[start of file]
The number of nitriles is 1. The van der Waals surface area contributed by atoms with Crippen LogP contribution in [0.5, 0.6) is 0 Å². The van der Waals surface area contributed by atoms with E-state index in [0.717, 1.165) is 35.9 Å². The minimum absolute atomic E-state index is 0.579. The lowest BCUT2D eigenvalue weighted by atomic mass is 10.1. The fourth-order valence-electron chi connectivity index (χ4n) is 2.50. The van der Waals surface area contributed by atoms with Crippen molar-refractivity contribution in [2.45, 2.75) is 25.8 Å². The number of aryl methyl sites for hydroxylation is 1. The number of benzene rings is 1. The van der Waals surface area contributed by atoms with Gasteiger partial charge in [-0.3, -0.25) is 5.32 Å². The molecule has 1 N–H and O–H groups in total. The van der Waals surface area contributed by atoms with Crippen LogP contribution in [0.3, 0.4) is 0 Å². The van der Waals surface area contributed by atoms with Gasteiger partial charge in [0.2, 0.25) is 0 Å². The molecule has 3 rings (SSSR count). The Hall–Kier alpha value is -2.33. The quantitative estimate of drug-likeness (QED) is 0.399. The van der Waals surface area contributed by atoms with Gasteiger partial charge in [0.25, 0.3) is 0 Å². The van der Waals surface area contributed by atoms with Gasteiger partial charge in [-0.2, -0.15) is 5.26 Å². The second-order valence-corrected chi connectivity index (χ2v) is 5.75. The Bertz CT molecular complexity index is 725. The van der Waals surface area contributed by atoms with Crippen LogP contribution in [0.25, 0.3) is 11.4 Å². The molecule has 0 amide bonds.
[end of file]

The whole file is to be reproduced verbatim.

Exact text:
The number of nitriles is 1. The van der Waals surface area contributed by atoms with Crippen LogP contribution in [0.5, 0.6) is 0 Å². The van der Waals surface area contributed by atoms with E-state index in [0.717, 1.165) is 35.9 Å². The minimum absolute atomic E-state index is 0.579. The lowest BCUT2D eigenvalue weighted by atomic mass is 10.1. The fourth-order valence-electron chi connectivity index (χ4n) is 2.50. The van der Waals surface area contributed by atoms with Crippen molar-refractivity contribution in [2.45, 2.75) is 25.8 Å². The number of aryl methyl sites for hydroxylation is 1. The number of benzene rings is 1. The van der Waals surface area contributed by atoms with Gasteiger partial charge in [-0.3, -0.25) is 5.32 Å². The molecule has 1 N–H and O–H groups in total. The van der Waals surface area contributed by atoms with Crippen LogP contribution in [0.3, 0.4) is 0 Å². The van der Waals surface area contributed by atoms with Gasteiger partial charge in [0.2, 0.25) is 0 Å². The molecule has 3 rings (SSSR count). The Hall–Kier alpha value is -2.33. The quantitative estimate of drug-likeness (QED) is 0.399. The van der Waals surface area contributed by atoms with Gasteiger partial charge in [0.25, 0.3) is 0 Å². The van der Waals surface area contributed by atoms with Gasteiger partial charge in [-0.2, -0.15) is 5.26 Å². The second-order valence-corrected chi connectivity index (χ2v) is 5.75. The Bertz CT molecular complexity index is 725. The van der Waals surface area contributed by atoms with Crippen LogP contribution in [0.25, 0.3) is 11.4 Å². The molecule has 0 amide bonds.